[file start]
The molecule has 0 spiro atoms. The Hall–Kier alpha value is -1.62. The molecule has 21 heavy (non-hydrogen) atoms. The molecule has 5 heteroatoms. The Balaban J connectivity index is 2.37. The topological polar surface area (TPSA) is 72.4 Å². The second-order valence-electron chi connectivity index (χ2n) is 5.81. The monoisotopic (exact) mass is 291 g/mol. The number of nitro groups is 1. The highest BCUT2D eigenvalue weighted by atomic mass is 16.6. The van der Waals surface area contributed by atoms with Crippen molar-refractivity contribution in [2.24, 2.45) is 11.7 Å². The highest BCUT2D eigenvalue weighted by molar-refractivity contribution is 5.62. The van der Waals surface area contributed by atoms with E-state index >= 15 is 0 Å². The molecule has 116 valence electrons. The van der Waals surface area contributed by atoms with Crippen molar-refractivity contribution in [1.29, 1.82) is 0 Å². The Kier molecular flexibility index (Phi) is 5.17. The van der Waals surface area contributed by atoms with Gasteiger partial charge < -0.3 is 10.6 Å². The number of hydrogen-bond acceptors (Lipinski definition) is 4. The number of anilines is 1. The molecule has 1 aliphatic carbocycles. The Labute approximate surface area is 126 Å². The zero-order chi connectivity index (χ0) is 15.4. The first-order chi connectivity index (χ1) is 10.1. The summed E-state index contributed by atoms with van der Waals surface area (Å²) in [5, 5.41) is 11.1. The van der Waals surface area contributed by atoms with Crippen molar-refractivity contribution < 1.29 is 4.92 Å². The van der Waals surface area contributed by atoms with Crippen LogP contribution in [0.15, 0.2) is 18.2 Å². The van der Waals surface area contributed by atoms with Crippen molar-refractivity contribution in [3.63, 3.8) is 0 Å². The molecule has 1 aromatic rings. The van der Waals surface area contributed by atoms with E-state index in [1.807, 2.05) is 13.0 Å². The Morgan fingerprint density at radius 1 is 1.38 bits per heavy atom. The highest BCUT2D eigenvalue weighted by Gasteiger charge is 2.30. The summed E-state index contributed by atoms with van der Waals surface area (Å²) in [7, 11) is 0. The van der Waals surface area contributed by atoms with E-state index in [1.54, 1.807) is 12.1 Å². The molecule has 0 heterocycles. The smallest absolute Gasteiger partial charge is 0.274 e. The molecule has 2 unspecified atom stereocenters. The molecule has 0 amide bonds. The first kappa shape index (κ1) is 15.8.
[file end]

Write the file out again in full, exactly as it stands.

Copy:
The molecule has 0 spiro atoms. The Hall–Kier alpha value is -1.62. The molecule has 21 heavy (non-hydrogen) atoms. The molecule has 5 heteroatoms. The Balaban J connectivity index is 2.37. The topological polar surface area (TPSA) is 72.4 Å². The second-order valence-electron chi connectivity index (χ2n) is 5.81. The monoisotopic (exact) mass is 291 g/mol. The number of nitro groups is 1. The highest BCUT2D eigenvalue weighted by atomic mass is 16.6. The van der Waals surface area contributed by atoms with Crippen molar-refractivity contribution in [2.24, 2.45) is 11.7 Å². The highest BCUT2D eigenvalue weighted by molar-refractivity contribution is 5.62. The van der Waals surface area contributed by atoms with E-state index >= 15 is 0 Å². The molecule has 116 valence electrons. The van der Waals surface area contributed by atoms with Crippen molar-refractivity contribution in [1.29, 1.82) is 0 Å². The Kier molecular flexibility index (Phi) is 5.17. The van der Waals surface area contributed by atoms with Gasteiger partial charge < -0.3 is 10.6 Å². The number of hydrogen-bond acceptors (Lipinski definition) is 4. The number of anilines is 1. The molecule has 1 aliphatic carbocycles. The Labute approximate surface area is 126 Å². The zero-order chi connectivity index (χ0) is 15.4. The first-order chi connectivity index (χ1) is 10.1. The summed E-state index contributed by atoms with van der Waals surface area (Å²) in [5, 5.41) is 11.1. The van der Waals surface area contributed by atoms with Crippen molar-refractivity contribution < 1.29 is 4.92 Å². The van der Waals surface area contributed by atoms with Crippen LogP contribution in [0.15, 0.2) is 18.2 Å². The van der Waals surface area contributed by atoms with Crippen molar-refractivity contribution in [3.63, 3.8) is 0 Å². The molecule has 1 aromatic rings. The van der Waals surface area contributed by atoms with E-state index in [1.807, 2.05) is 13.0 Å². The Morgan fingerprint density at radius 1 is 1.38 bits per heavy atom. The highest BCUT2D eigenvalue weighted by Gasteiger charge is 2.30. The summed E-state index contributed by atoms with van der Waals surface area (Å²) in [7, 11) is 0. The van der Waals surface area contributed by atoms with E-state index in [1.54, 1.807) is 12.1 Å². The molecule has 0 heterocycles. The smallest absolute Gasteiger partial charge is 0.274 e. The molecule has 2 unspecified atom stereocenters. The molecule has 0 amide bonds. The first kappa shape index (κ1) is 15.8.